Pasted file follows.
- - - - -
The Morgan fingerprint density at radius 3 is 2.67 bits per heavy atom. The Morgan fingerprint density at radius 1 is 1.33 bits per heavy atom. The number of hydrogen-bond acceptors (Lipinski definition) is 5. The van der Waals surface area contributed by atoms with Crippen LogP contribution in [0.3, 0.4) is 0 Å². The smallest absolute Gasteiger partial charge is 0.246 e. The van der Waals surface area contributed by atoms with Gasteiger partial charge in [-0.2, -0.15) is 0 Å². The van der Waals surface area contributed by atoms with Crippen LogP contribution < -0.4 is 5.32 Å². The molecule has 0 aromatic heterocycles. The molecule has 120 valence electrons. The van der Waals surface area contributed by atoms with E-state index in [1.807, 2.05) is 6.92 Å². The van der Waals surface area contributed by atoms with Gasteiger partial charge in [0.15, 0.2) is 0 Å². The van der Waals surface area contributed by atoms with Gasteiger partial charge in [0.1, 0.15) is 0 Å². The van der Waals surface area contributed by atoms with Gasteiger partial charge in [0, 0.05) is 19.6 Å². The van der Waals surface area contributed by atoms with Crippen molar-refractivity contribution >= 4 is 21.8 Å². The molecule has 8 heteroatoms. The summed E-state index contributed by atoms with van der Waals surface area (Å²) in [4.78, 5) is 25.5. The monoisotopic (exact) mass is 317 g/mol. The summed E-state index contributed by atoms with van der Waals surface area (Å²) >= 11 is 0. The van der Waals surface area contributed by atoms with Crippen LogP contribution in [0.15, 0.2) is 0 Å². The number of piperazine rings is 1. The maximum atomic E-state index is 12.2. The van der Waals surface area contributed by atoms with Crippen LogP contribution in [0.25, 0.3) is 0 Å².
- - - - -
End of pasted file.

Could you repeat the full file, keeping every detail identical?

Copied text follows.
The Morgan fingerprint density at radius 3 is 2.67 bits per heavy atom. The Morgan fingerprint density at radius 1 is 1.33 bits per heavy atom. The number of hydrogen-bond acceptors (Lipinski definition) is 5. The van der Waals surface area contributed by atoms with Crippen LogP contribution in [0.3, 0.4) is 0 Å². The smallest absolute Gasteiger partial charge is 0.246 e. The van der Waals surface area contributed by atoms with Gasteiger partial charge in [-0.2, -0.15) is 0 Å². The van der Waals surface area contributed by atoms with Crippen LogP contribution < -0.4 is 5.32 Å². The molecule has 0 aromatic heterocycles. The molecule has 120 valence electrons. The van der Waals surface area contributed by atoms with E-state index in [1.807, 2.05) is 6.92 Å². The van der Waals surface area contributed by atoms with Gasteiger partial charge in [0.15, 0.2) is 0 Å². The van der Waals surface area contributed by atoms with Gasteiger partial charge in [0.1, 0.15) is 0 Å². The van der Waals surface area contributed by atoms with Gasteiger partial charge in [0, 0.05) is 19.6 Å². The van der Waals surface area contributed by atoms with Crippen molar-refractivity contribution >= 4 is 21.8 Å². The molecule has 8 heteroatoms. The summed E-state index contributed by atoms with van der Waals surface area (Å²) in [4.78, 5) is 25.5. The monoisotopic (exact) mass is 317 g/mol. The summed E-state index contributed by atoms with van der Waals surface area (Å²) >= 11 is 0. The van der Waals surface area contributed by atoms with Crippen LogP contribution in [0.15, 0.2) is 0 Å². The number of piperazine rings is 1. The maximum atomic E-state index is 12.2. The van der Waals surface area contributed by atoms with Crippen LogP contribution in [0.25, 0.3) is 0 Å².